The City watchdog found that 90% of interest rate swaps sold to small businesses were mis-sold, and customers are entitled to compensation.
An FSA review found that more than 90% of so-called interest rate swaps sold to businesses were mis-sold. But what are they?
Seven more banks have agreed to take part in a scheme designed to untangle the mess created over "interest rate swaps."
UK banks were hit with a hefty compensation bill after a review of complex products sold to small businesses found more than 90% had been mis-sold.
Business Secretary Vince Cable said it was "unbelievable" that some bankers still expected bonuses.
ITN News Business Editor Laura Kuenssberg reports.
The Business Secretary Vince Cable told ITV News it was "unbelievable" some bankers still wanted big bonuses. He said after everything that had gone wrong the public would not understand.
Greg Clarke, Financial Secretary to the Treasury, said banks must work with independent assessors and their customers to determine the amount of compensation due to clients who were mis-sold interest rate swaps:
The British Bankers Association has welcomed today's report from City watchdog, the Financial Services Authority, into mis-sold interest rate swaps, and has said their members will work with customers affected by the scandal, "prioritising those with the greatest need."
The announcement today will give clarity to businesses and will enable the banks to put in place the steps needed to resolve each case for customers. Where customers have suffered unfairly the banks have all agreed that they will put it right.
– BBA Chief Executive, Anthony Browne.
Banks will be contacting those companies affected shortly, prioritising those with the greatest need. Any business which is currently facing financial distress and is seeking a suspension of payments should get in touch with their bank immediately.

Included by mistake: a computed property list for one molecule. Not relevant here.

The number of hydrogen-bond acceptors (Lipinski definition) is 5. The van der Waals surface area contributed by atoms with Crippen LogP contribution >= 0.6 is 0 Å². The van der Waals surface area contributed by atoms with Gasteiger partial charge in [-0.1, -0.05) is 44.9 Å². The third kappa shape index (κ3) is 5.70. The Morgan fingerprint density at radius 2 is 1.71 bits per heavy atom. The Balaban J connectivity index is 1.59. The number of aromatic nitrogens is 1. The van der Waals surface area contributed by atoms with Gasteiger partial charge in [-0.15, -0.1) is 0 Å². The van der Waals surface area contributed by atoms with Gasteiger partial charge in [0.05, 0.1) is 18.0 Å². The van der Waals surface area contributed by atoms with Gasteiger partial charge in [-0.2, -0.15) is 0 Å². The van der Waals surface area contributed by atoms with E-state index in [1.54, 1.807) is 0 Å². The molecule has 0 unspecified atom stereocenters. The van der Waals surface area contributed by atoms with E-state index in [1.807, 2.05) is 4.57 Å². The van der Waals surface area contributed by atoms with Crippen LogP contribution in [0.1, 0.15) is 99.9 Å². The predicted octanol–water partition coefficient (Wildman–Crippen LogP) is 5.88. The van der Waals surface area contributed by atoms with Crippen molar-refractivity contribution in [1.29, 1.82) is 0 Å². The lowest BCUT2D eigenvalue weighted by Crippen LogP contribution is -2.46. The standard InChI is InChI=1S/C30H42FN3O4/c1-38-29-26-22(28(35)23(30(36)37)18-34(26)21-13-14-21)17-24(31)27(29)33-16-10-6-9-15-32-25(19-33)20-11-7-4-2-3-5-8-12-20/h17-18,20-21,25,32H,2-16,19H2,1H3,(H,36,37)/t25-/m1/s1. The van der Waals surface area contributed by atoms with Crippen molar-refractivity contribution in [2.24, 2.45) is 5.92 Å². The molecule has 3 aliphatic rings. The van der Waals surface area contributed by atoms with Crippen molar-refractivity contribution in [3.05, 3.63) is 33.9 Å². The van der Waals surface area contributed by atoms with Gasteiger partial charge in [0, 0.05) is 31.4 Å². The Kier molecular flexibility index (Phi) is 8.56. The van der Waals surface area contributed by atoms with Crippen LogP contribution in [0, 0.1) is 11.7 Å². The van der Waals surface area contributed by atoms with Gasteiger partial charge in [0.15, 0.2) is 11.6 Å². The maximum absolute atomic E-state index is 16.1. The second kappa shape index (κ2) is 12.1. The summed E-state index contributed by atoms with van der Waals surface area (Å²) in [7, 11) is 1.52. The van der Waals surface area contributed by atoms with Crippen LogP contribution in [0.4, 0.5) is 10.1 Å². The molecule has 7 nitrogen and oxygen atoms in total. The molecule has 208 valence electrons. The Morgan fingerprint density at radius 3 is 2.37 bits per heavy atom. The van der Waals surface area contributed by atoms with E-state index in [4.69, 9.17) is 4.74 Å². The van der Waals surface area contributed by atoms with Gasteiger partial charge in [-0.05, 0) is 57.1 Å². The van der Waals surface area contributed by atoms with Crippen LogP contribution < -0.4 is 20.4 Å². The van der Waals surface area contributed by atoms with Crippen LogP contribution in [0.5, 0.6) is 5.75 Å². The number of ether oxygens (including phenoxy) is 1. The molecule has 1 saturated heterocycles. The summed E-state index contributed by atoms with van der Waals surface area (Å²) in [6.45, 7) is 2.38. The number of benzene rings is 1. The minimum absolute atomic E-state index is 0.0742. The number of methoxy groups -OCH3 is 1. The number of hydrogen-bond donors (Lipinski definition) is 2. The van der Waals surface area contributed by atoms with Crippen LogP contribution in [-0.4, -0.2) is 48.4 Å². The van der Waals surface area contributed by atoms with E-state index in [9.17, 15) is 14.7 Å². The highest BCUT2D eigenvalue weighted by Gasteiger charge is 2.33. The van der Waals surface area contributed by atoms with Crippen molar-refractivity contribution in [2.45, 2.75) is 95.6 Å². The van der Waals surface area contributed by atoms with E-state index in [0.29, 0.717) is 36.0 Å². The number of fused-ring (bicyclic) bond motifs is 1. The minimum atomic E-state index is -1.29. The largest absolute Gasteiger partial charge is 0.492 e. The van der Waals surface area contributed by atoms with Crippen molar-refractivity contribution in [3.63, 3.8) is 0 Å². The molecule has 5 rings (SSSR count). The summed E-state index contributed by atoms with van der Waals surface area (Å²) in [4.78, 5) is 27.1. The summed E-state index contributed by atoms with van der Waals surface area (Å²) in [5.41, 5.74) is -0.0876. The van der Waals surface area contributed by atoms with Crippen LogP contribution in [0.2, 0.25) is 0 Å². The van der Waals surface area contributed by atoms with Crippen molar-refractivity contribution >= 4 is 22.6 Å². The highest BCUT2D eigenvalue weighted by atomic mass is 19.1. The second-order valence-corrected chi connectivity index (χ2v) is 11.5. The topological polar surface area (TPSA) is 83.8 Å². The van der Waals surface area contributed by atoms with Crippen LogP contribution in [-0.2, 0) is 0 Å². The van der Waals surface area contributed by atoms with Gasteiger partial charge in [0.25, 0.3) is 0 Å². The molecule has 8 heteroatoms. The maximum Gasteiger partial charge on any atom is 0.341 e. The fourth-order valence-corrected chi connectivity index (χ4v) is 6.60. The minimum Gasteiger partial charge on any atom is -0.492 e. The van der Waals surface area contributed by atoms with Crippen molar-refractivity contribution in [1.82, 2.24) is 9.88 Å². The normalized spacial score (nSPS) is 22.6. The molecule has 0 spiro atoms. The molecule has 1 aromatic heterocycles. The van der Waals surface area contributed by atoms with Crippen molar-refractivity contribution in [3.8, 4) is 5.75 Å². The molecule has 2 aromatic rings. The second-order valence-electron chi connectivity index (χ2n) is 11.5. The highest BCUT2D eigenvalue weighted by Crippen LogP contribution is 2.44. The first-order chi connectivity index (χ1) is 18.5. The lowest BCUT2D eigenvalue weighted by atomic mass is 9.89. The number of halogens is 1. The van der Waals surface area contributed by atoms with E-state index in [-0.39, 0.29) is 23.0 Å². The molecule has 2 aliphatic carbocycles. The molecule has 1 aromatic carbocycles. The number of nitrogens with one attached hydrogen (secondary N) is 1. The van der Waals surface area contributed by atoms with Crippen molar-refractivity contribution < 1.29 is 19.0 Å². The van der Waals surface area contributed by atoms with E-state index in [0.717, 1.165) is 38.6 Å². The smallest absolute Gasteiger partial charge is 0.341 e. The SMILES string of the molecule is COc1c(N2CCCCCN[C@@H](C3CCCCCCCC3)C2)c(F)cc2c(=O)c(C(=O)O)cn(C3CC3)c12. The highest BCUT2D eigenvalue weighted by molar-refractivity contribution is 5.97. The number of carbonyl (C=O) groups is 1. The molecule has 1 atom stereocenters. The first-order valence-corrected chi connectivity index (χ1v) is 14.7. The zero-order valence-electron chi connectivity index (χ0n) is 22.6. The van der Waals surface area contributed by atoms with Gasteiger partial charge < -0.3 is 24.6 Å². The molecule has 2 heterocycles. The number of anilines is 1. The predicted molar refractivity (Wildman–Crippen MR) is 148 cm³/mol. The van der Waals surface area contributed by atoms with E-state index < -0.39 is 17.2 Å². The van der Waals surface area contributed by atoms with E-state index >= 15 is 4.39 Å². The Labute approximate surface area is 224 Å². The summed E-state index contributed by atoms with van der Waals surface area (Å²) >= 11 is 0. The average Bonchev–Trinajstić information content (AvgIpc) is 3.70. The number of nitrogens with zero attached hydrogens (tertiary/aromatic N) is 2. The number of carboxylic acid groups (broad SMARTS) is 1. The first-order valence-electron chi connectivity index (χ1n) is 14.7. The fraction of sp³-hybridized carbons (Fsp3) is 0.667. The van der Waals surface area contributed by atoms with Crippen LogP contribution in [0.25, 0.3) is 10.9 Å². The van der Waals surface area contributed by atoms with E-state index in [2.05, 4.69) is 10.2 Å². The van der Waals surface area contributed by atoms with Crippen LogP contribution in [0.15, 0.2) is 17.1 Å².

The Federation of Small Businesses (FSB) has called on banks to take swift action to compensate the businesses caught up in the mis-selling of interest rate 'swaps' "scandal." The FSB said it is concerned there is still not a clear route for businesses to appeal a decision.
The FSA’s report into mis-selling highlights the seriousness of the situation finding that 90 per cent of loans were mis-sold. This is alarming, but will come as a relief to the thousands of small firms who have been anxiously waiting for an outcome on this very complex situation.
The UK's four big banks - Barclays, HSBC, Lloyds and RBS, have agreed to start work on reviewing individual sales and providing compensation, after City watchdog the FSA found a significant proportion of interest rate swaps were mis-sold to small businesses.
The cost of compensating businesses could total as much as £1.5 billion across the sector.
Barclays, HSBC and Royal Bank of Scotland have already set aside around £360 million to cover potential claims.
The Financial Services Authority has confirmed that it will conduct a full review into the mis-selling of financial products to small businesses, in the form of interest rate 'swaps'.
The initial pilot has shown that 90% of sales "did not comply with at least one or more regulatory requirements". The watchdog said a "significant" number of these small business customers will be entitled to compensation.
The work on the pilot has confirmed the FSA’s initial findings of mis-selling of IRHPs.
The FSA looked at 173 sales to non sophisticated customers and found that over 90% of the sales did not comply with at least one or more regulatory requirement. A significant proportion of these 173 cases are likely to result in redress being due to the customer.
Britain's scandal-hit banking industry will face fresh scrutiny today when the Financial Services Authority publishes an update into the mis-selling of complex financial products to small businesses.
As many as 40,000 so-called interest rate swaps could have been mis-sold to small businesses since the end of 2001 after the Financial Services Authority (FSA) revealed last June it had uncovered "serious failings" in the sale of the products.
The FSA is expected to give its verdict on how banks have been handling complaints and how they must process them going forward.
It is thought the cost of compensating businesses could total as much as £1.5 billion across the sector.